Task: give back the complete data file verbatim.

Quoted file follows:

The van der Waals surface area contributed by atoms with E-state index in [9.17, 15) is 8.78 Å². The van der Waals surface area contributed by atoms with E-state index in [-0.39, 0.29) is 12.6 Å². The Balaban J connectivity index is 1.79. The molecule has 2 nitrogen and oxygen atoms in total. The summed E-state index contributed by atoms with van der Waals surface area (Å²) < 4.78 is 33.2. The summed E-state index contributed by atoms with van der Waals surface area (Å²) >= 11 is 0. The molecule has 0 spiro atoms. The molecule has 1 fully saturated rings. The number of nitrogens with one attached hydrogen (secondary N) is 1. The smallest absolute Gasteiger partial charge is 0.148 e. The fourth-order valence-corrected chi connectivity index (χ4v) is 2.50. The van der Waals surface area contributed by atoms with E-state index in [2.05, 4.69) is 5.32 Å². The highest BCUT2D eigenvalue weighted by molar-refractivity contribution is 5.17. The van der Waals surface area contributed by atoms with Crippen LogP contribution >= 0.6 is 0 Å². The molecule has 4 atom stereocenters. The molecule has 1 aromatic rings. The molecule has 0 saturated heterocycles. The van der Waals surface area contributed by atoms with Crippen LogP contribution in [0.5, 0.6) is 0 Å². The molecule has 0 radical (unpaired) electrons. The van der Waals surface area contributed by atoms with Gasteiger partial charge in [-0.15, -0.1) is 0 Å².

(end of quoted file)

The van der Waals surface area contributed by atoms with E-state index in [9.17, 15) is 8.78 Å². The van der Waals surface area contributed by atoms with E-state index in [-0.39, 0.29) is 12.6 Å². The Balaban J connectivity index is 1.79. The molecule has 2 nitrogen and oxygen atoms in total. The summed E-state index contributed by atoms with van der Waals surface area (Å²) < 4.78 is 33.2. The summed E-state index contributed by atoms with van der Waals surface area (Å²) >= 11 is 0. The molecule has 0 spiro atoms. The molecule has 1 fully saturated rings. The number of nitrogens with one attached hydrogen (secondary N) is 1. The smallest absolute Gasteiger partial charge is 0.148 e. The fourth-order valence-corrected chi connectivity index (χ4v) is 2.50. The van der Waals surface area contributed by atoms with E-state index in [2.05, 4.69) is 5.32 Å². The highest BCUT2D eigenvalue weighted by molar-refractivity contribution is 5.17. The van der Waals surface area contributed by atoms with Crippen LogP contribution >= 0.6 is 0 Å². The molecule has 4 atom stereocenters. The molecule has 1 aromatic rings. The molecule has 0 saturated heterocycles. The van der Waals surface area contributed by atoms with Crippen LogP contribution in [0.5, 0.6) is 0 Å². The molecule has 0 radical (unpaired) electrons. The van der Waals surface area contributed by atoms with Gasteiger partial charge in [-0.15, -0.1) is 0 Å².